Time to avoid Frosted Flakes and Fruit Loops, since Kellogg’s has locked out the workers making the cereal at its Memphis factory and instead bused in scabs through an Ohio unionbusting company.
Bradshaw says the lockout is part of a plan to make Kellogg union-free. “If we win in Memphis, they have to wait until the master contract expires to make these changes,” he said. “If we lose in Memphis, it’s going everywhere.
“Other companies are going to see it. General Mills has already called our international president and said, ‘What are you doing about Kellogg?’ He’s thinking if Kellogg can do it, they can, too.”
The Memphis lockout is only the latest step in a series of increasingly hostile anti-union moves by Kellogg globally. Management recently announced that two union plants in Australia and Canada will close this year, and production will move to non-union facilities.
Kellogg also recently shifted 58 million pounds per year of cereal production from Memphis to Mexico. Bradshaw said workers in Mexico are required to live in a housing compound near the factory and are bused to work. Some have been kidnapped by drug cartels.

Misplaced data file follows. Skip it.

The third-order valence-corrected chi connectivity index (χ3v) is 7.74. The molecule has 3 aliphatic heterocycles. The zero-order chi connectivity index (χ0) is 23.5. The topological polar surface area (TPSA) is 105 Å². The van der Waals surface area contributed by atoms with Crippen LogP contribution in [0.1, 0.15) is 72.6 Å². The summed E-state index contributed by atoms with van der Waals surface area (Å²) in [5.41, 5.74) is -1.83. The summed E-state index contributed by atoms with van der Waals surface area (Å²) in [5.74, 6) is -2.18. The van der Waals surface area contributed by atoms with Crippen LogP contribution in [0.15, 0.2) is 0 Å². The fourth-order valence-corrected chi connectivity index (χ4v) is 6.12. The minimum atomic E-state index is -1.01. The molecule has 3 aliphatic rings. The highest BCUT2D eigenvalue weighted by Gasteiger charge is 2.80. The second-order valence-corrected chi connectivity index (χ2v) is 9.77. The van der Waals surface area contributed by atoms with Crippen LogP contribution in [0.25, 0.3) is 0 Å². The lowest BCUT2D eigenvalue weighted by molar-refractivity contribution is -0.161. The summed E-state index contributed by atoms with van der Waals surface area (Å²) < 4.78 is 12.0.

In 1996, more than 800 people worked at the Memphis facility. Now it stands just above 200. Much of the work is automated.
Hardly surprising that a giant corporation like Kellogg’s is using capital mobility as a union-busting strategy. Capital mobility and the outsourcing of American jobs has done more than anything to undermine the middle class, making the working class ever more poor, and generate the enormous income inequality of the New Gilded Age.